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[Kim Seong-kon] ’Where have all the soldiers gone?’

The 72nd anniversary of the Korean War is just around the corner, meaning that those born in the unforgettable year of 1950 are now 72 years old. It also means that few people in Korea will remember the war that utterly devastated the Korean Peninsula for three years or those who died in wartime. Americans call the Korean War the “forgotten war” because few people seem to remember it. For the Korean people, however, the Korean War must not be forgotten.

Embarrassingly, we do not seem to remember or honor those who served and sacrificed for their country. Finding a memorial cemetery for veterans who died for freedom during the Korean War is not easy. The National Cemetery in Seoul is an exception, but only a few soldiers who died during the Korean War were buried there. It shows that we do not pay homage properly to those who sacrificed themselves while serving their homeland.

In other nations, people always remember and appreciate the sacrifice of soldiers who died for the country. For instance, in the US, you can easily find memorial cemeteries for soldiers killed in war. In the small rural town in New Hampshire where I live, for example, there is a huge memorial cemetery for the 308 veterans from the town who died in World War II. On a big signboard inscribed “Honor Roll,” there are the names of World War II veterans who could not return to their hometown. The cemetery is located next to an elementary school, presumably for educational purposes, so young students remember those who died and can be grateful for their sacrifice.

In the park downtown, there also stands a monument dedicated to “all the men and women” from the town “who served their country in times of need to keep alight the fires of freedom.” In Korea, I have never seen a town with a monument commemorating the local soldiers who died in the Korean War.

A memorial monument decorated with flowers greets people in front of the Hartford Town Hall in Vermont. It says, “Dedicated to all veterans of the Town of Hartford who have served their country in all wars.” I could see similar memorial cemeteries or monuments for the soldiers killed in action wherever I have lived in the US, whether in small college towns or thriving cities.

In Korea, however, we fail to honor the soldiers who died in the Korean War and other battles with North Korea.

In 2002, for example, six South Korean Navy soldiers died, and 19 were wounded during the Battle of Yeonpyeong. How many of us remember those who sacrificed for their country in that battle?

In 2010, the ROKS Cheonan sank by a North Korean torpedo, killing 46 South Koreans. Embarrassingly, many people have desecrated the Navy soldiers’ deaths for the country and mocked survivors by taking the side of North Korea.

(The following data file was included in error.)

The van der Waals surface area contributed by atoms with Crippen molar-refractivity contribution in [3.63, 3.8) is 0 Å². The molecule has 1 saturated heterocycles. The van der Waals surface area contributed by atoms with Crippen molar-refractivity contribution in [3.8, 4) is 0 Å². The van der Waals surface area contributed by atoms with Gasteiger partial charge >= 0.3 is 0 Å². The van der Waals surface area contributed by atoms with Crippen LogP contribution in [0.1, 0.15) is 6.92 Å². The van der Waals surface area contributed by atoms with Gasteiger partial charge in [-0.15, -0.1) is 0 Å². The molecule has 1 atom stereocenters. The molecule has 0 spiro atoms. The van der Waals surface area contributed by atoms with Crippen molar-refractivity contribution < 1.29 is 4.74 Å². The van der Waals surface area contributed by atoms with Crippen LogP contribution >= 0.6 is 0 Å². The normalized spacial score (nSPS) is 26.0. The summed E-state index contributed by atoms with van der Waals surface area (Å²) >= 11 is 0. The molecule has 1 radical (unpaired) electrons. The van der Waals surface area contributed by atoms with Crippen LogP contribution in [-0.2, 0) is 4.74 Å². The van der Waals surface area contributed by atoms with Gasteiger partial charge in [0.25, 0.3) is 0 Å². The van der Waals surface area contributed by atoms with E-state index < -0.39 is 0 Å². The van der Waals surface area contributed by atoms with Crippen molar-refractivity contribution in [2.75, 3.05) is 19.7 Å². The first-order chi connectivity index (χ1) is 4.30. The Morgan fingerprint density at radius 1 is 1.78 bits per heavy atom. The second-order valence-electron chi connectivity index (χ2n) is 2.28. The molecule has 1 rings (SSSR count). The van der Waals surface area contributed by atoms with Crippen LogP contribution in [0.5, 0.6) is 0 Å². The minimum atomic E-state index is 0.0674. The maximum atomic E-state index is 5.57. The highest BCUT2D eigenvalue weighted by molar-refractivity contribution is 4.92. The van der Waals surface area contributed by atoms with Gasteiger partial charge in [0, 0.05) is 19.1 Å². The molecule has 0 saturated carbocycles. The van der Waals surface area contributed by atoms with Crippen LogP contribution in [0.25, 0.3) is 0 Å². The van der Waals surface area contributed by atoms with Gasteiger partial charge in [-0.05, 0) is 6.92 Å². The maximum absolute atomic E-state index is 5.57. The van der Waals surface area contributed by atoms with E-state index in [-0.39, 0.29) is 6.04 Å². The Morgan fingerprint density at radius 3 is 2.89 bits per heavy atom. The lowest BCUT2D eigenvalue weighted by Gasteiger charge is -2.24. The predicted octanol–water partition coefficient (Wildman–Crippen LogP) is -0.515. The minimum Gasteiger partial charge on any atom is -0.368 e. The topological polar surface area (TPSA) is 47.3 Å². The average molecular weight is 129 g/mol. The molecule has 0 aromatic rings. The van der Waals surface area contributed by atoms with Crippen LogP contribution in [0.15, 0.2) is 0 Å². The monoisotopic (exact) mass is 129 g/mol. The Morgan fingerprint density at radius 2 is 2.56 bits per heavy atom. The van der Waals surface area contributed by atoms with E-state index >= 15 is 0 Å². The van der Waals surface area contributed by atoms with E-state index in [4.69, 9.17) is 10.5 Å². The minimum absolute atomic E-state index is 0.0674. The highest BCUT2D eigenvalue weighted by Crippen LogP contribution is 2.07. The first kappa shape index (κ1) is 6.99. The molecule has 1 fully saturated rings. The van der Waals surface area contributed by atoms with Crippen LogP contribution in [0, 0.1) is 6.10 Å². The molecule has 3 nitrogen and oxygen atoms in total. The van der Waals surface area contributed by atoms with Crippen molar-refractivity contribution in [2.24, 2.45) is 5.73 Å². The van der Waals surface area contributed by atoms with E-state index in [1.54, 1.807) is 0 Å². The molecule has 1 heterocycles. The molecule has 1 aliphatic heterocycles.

Even some of our presidents, too, ignored their sacrifices by not attending the memorial ceremonies for those patriotic soldiers.

The problem is that if we do not remember and honor those who died for us, no one will be willing to fight to the death for our country when war breaks out in the future. Indeed, who would want to risk their lives to protect a country if the people of that country do not respect their sacrifice? We should be grateful to those soldiers who died for us on battlefields. We cannot take it for granted.

“Where have all the flowers gone?” is a famous anti-war song sung by the Kingston Trio, Joan Baez and a host of others. The lyrics are slightly different depending on who sings it, but it goes like this: “Where have all the flowers gone?/ Young girls picked them, every one/ Where have all the young girls gone?/ Gone to young men, every one.”

Then it continues, “Where have all the young men gone? / Gone to soldiers, every one / Where have all the soldiers gone? / Gone to graveyards, every one / Where have all the graveyards gone? / Gone to flowers, every on e/ When will they ever learn? / When will they ever learn?”

As the song laments, humans are stupid enough to start wars that always end in tragedy. As US Army Gen. William Westmoreland pointed out, “The military don’t start wars. Politicians start wars.” Currently, Russia’s invasion of Ukraine worries us, as we are witnessing heavy casualties. We should remember those who served and sacrificed for their country.

On the 72nd anniversary of the Korean War, we should be determined to defend our nation against the trigger-happy North, which has armed itself with nuclear weapons. We should also remember and honor those soldiers who died during the Korean War, in the Battle of Yeonpyeong, and in the sinking of ROKS Cheonan. 


Kim Seong-kon
Kim Seong-kon is a professor emeritus of English at Seoul National University and a visiting scholar at Dartmouth College. The views expressed here are his own. -- Ed.
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